Seeing neighborhood history from a blind woman’s perspective

Sunday evening, I was returning home to Brooklyn from Washington Heights. As I walked down the 181st Street A-train platform, I saw an elderly woman on the uptown side rapping at the wall with her white-tipped cane. She was moving at a snail’s pace toward a row of benches, which I figured was her goal.

“Ma’am, are you looking for something?” I yelled across the tracks. I couldn’t hear her answer, so I dashed up the stairs to the other side.

“I’m trying to get to the 184th Street exit,” she told me when I reached her. I took her hand and we trudged north alongside the tracks.

I began asking her the usual icebreaker questions. Yes, she lives up here. All her life. Current apartment since 1973: rent-stabilized, 2 bedrooms, big space, $900 per month. Back from visiting her husband in hospice care on the Upper West Side.

We reached the top of the stairs – 17 in all, she knew by heart – and exited the turnstiles. I gave a glance to the booth agent so as to let him know I’d want to be let back in. (Extenuating circumstances. I’m sure he’d understand.)

But my 18-minute MetroCard window would lapse: when I offered to keep her company, she gratefully accepted. We strolled up the long ramp to the back side of the station. It had begun to rain. Heavily.

We took out our umbrellas, and I opened hers first. It was covered in musical staffs and lyrics. She was once a cellist, and still has a baby grand in her apartment. Ah, space. Water running off her umbrella began to soak through my jacket’s right elbow to the dress shirt underneath, but there was nothing to be done.

As we sauntered down the out-of-the-way streets of Washington Heights to the Key Food at 187th and Broadway, I tried an approach from one of my favorite movies, Amélie: I described to her everything I was seeing.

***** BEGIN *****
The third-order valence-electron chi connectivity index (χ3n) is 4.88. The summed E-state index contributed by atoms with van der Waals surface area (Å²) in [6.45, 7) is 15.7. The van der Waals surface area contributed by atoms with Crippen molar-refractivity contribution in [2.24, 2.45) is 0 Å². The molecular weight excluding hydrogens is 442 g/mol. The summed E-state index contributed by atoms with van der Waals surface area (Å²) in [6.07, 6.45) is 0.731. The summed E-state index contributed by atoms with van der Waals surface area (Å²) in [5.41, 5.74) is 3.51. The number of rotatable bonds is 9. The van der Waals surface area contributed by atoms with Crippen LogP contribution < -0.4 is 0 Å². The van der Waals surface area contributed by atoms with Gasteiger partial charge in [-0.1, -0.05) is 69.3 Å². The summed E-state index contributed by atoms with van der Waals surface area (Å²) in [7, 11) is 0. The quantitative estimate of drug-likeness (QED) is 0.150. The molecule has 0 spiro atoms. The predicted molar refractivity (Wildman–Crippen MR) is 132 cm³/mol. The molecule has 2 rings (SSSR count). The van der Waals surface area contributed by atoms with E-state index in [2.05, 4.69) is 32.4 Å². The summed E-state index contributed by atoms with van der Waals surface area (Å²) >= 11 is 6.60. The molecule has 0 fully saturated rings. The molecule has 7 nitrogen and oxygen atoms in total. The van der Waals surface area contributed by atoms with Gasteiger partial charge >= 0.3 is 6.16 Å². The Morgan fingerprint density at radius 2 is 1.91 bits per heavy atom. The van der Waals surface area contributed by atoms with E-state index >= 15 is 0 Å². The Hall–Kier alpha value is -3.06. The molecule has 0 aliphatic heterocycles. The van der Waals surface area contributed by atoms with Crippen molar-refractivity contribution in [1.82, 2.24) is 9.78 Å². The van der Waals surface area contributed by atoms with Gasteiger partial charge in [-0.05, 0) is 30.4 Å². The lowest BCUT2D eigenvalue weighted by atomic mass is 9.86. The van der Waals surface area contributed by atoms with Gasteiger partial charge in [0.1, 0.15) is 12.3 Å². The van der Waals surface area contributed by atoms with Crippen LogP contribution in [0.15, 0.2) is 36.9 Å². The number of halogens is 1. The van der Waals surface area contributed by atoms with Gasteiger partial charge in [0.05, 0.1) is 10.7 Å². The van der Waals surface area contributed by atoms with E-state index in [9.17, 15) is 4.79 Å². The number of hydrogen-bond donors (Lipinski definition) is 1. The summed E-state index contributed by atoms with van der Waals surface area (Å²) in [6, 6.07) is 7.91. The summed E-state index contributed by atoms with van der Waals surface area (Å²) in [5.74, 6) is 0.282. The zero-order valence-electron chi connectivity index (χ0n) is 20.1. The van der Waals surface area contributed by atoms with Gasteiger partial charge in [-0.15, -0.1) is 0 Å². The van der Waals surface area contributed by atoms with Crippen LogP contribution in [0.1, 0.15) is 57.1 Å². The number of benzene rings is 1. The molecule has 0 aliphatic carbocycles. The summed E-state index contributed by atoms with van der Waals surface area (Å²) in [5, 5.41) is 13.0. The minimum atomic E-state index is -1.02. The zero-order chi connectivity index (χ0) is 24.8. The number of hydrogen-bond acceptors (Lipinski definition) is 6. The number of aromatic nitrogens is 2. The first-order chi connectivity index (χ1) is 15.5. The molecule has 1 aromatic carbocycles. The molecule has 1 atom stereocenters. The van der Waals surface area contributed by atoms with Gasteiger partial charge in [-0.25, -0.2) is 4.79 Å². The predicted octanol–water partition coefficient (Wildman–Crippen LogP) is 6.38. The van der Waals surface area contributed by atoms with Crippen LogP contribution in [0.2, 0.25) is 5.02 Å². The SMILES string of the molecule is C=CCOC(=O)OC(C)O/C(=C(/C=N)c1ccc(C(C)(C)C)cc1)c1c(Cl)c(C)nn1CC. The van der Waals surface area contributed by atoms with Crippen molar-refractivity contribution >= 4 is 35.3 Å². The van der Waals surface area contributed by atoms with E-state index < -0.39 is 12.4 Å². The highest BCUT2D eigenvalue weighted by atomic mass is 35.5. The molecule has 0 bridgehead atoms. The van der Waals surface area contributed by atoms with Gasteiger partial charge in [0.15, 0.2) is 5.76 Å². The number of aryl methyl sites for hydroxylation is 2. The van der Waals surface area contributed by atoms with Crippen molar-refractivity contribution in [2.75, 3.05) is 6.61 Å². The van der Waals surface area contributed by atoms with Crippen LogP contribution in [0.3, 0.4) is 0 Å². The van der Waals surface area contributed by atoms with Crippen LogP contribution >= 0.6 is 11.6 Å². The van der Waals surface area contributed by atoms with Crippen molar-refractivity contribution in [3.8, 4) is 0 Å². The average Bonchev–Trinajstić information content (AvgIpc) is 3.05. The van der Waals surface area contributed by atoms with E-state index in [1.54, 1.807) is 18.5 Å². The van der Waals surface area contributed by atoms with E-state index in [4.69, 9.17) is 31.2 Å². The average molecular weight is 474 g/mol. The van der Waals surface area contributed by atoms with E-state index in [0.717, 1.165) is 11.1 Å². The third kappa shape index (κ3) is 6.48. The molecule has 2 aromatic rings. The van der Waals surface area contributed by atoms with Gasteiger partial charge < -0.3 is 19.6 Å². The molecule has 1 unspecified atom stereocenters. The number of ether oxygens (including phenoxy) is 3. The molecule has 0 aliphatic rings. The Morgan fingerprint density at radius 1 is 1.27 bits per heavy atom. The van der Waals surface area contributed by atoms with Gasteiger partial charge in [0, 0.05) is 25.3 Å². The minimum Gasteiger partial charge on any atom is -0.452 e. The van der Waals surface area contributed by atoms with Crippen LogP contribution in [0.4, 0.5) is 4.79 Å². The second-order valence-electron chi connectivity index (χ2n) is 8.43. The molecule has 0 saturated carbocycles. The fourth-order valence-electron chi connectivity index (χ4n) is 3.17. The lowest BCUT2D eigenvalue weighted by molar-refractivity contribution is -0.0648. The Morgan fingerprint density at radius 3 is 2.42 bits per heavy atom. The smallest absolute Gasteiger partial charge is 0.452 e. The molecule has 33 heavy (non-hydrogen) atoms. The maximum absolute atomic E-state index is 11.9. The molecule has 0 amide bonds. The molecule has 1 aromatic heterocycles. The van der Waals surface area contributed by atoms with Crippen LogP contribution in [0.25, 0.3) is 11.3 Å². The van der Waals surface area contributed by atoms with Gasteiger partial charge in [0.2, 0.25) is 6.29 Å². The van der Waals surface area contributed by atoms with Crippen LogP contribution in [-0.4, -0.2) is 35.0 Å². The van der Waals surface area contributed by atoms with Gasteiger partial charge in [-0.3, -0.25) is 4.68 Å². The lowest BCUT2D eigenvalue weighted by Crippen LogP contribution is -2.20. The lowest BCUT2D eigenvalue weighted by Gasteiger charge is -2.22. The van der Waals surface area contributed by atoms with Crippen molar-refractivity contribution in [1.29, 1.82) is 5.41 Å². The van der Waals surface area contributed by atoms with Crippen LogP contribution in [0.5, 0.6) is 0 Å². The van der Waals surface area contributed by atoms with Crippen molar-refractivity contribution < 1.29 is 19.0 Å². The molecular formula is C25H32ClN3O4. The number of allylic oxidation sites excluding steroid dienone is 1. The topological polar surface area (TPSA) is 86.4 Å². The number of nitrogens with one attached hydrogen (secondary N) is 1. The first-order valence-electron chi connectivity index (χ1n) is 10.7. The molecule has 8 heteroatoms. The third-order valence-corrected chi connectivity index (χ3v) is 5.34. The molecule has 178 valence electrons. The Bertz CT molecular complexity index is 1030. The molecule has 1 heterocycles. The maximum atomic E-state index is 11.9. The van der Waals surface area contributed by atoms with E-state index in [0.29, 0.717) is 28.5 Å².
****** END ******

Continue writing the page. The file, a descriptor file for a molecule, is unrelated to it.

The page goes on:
When I did so, I got a portrait of a bygone neighborhood through the eyes of someone who had never seen it.

That building has some funny graffiti on it – it looks like three ice cream cones next to each other. “This was a bad, bad area in the 80s and 90s,” she responded. “It’s cleaned up since but it’s still violent at times.”

There’s a school on stilts! “I love walking by here when the students are playing basketball,” she told me. Sure enough, what I thought was an area for parking had hoops on either end – a clever vertical solution for recreation.

Here’s another school. It’s really big and beautiful, with walls that look like sandstone. “My kids didn’t go there because it wasn’t built yet,” she replied. “They had to go up to Fort Tryon every day.”

Over those 20 minutes, I learned much about the past – mostly her own – and some about the present. When we reached the supermarket, I closed both of our umbrellas, gathered a cart, summoned a cashier to help my new friend, and said goodbye.

Back at the station, as I pulled out my MetroCard, I once again made eye contact with the booth agent. We exchanged smiles. Surely he has seen her many times – but has he heard her stories? I hope so.

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